If chaincase bearings need replacement, the chaincase needs to be removed. This will require removing the brake caliper.

Once the caliper is removed, there are usually three bolts that hold the chaincase to the bulkhead. After the nuts are loosened, if the snap rings or bolts holding the jackshaft or driveshaft are in place, they need to be removed. Tap on the driveshaft with a rubber or plastic hammer and remove the chaincase.

The bearings in the chaincase are often pressed in with an oil seal. For this type, a new seal will be required as well as the new bearing. Note the proper direction in which the lip of the seal faces for proper installation with a new one. Remove the old seal with a pick if stuck. Use the proper size socket and hammer on the rear of the chaincase to drive out the bearing if it’s a sealed type or there is a separate seal.

Make sure to clean the chaincase bearing area with a solvent and allow it to dry. Install a new bearing by driving it squarely into the chaincase with a proper-sized socket placed on the outer bearing race. Pack the seal lip cavity with low-temperature grease and place the new seal into position before putting it all back together.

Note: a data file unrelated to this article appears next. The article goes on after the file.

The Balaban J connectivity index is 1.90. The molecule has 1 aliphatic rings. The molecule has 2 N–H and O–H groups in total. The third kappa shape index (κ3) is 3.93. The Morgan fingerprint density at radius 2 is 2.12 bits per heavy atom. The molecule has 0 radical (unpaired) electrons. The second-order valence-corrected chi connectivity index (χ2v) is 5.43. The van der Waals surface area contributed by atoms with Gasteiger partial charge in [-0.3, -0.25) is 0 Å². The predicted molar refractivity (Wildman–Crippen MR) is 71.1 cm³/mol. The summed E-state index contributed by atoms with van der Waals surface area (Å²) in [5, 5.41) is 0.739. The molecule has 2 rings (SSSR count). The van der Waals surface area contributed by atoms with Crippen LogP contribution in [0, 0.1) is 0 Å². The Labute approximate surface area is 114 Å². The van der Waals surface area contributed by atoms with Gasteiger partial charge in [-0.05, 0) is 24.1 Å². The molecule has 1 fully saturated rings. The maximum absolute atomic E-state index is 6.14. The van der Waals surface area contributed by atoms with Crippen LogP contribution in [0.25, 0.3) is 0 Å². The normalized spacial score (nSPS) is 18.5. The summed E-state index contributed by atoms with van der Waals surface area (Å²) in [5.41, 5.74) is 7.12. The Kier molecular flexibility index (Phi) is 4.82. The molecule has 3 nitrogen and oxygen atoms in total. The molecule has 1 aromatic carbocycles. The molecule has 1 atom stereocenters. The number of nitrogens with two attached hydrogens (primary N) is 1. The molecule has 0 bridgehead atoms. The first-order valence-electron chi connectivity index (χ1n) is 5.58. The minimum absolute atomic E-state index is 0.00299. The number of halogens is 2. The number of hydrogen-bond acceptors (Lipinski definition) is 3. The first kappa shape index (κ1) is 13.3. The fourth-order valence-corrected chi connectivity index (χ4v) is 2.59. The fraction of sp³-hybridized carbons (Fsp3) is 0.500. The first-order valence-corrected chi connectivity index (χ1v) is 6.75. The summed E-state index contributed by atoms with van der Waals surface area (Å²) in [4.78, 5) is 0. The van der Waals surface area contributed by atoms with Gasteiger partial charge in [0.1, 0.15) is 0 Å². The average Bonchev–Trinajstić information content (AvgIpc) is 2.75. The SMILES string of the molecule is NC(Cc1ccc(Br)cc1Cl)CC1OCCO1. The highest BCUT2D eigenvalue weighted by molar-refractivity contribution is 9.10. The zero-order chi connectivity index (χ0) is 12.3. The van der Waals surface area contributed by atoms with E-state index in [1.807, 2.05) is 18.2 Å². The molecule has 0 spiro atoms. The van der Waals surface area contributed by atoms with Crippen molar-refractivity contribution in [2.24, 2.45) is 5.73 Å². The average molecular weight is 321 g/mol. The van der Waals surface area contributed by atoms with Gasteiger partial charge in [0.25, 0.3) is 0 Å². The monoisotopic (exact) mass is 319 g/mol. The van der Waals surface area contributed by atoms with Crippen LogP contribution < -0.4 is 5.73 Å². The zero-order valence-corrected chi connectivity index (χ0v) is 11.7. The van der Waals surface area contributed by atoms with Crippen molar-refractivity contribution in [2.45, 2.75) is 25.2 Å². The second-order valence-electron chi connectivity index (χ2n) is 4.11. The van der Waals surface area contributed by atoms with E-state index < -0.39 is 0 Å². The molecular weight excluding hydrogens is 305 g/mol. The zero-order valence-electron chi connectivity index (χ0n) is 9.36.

Driveshaft
In addition to replacing driveshaft bearings, the track drivers are prone to wear, too. High-mileage machines might ratchet even if track tension is set correctly. Inspect the condition of the track drivers. If the drivers are cracked, rounded or missing, the driveshaft needs attention.

A driveshaft that needs service presents a dilemma. The drive cogs can be purchased separately and swapped out, but a press is necessary to do this.

It is a critical service that should be done by a qualified shop who will make sure the drivers are installed correctly. The drivers have to be pressed in precise locations. Do-it-yourselfers may not come out ahead financially, but replacing the entire driveshaft and drivers with new is the easiest method.

Bringing the shaft to a shop for service means you’re on a mechanic’s schedule instead of your own. With a replacement shaft ready to be installed, the old one can be swapped out with new during the same service period without days or weeks between. Check pricing; it shouldn’t be far off from purchasing drivers separately after the service rates at the shop are figured into the equation.